• Kristy says:

    Argh, this is always tough. No one ever wants their child to be the target of bullying. I work at a school, and let me tell you, I really do think it’s a problem, and many times, adults really don’t know what to do about it. I’m glad you had good support for your kinder guy. I would suggest to parents to trust your gut. If you think something is wrong, talk to the building administrators. I may sound dramatic but I think every single school should have some kind of social curriculum/anti-bullying thing going on that is embraced as important by the whole staff and community.

    http://www.pampersandpinot.com

  • katrina says:

    Odd….most comments reflect the idea that this is not bullying. I think, if it made someone cry…it is NOT acceptable. Yes, often “the bully” has many problems, (being mistreated or abused), and i’m not saying to ignore that. But if we ignore (condone) the unacceptable behavior we are doing a disservice to them also. They need to learn that it is not ok in society to act in this way. As a teacher of middle and high school students, my rule was “verbal abuse will be dealt with as seriously as physical abuse.” Words are powerful–sticks and stones can break your bones, but words can break your heart.

  • Krissa says:

    Beck, I think you hit the nail on the head! Great advice and I hope every parent reading this takes away the information needed to help their kid, whether or not that child is a bully or a victim.

  • monica says:

    this is so close to my heart. my daughter is the only different pre-teen in a sea of homogenousness and it has been difficult. i am so frustrated by the term ‘bullying’ and ‘anti-bullying’ policies. we’ve had a problem with one girl who has an awful home life. when she and her friends called my daughter names, there wasn’t much i could do about it. but when they chased her home from school, i called the police. when they pinned my daughter under the seat on the bus trying to kick her, i waited in the principal’s office until he couldn’t pretend he was too busy and i called the police. and with the latest round of name calling, she now has a restraining order and cannot come within 100 meters of my blessed daughter.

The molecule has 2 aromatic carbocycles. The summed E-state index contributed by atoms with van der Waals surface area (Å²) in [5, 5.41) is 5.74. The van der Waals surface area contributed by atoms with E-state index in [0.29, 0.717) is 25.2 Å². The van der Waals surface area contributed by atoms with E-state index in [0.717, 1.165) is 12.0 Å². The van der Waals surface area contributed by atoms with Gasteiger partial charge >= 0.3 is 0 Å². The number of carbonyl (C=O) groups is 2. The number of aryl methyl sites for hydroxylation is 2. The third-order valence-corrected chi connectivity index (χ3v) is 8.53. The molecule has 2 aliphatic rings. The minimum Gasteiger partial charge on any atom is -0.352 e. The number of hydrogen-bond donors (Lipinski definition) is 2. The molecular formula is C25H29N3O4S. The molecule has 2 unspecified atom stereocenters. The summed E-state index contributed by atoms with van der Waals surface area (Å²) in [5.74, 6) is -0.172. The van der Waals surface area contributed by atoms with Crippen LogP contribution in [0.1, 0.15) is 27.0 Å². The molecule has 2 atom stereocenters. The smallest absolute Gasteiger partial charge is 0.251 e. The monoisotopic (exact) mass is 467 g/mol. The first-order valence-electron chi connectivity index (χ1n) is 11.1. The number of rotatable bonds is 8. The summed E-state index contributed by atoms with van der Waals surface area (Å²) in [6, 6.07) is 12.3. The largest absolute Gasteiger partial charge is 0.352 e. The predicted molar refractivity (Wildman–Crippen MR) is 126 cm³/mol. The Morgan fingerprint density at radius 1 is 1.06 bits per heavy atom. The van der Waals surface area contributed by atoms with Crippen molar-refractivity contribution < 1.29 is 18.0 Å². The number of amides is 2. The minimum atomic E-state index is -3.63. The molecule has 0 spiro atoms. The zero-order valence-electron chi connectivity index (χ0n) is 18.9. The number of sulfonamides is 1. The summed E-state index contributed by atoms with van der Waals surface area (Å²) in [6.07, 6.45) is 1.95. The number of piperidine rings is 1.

this has been a terrible experience. but my daughter has come through it and she knows that i have her back no matter what. she also knows that this girl is a sad person without a mom to back her up. i think the most important thing you can do is document it all and go speak to the teacher and/or principal. make sure they know that there is a problem and that you are paying attention. names, dates, circumstances. if it happens again, you’ll have proof of a persistent problem AND the school will be sick of you.

    best of luck and hugs to the momma and the sweet girl.

  • Chris in PHX says:

    Disclaimer..I dont have children. Which is probably obvious since the first thing that went thru my head was WTF! This poor little girl needs to be taught to punch first ask questions later. I got picked on all thru school for being smaller and terrible at sports, the advice I was always given was to just ignore them or try and walk away. Looking back now, I wish so much someone would have just said, dont take that crap and stand up for yourself. I wish I could do things over and stand up to the jerks. This is probably why Im such a big mouth now who doesnt mind jumping on people I see not acting right or being douchey to others. Im all about being the bigger person, but sometimes some people just need to be smacked along side the head.

  • I was bullied (verbally & emotionally) throughout elementary school & junior high. It was awful. It’s so sad to me that this shiggedy still happens, and even happens among adults/bloggers/etc…no excuse for it. And I’m terrified for my twin girls who will start kindergarten this fall. Oy….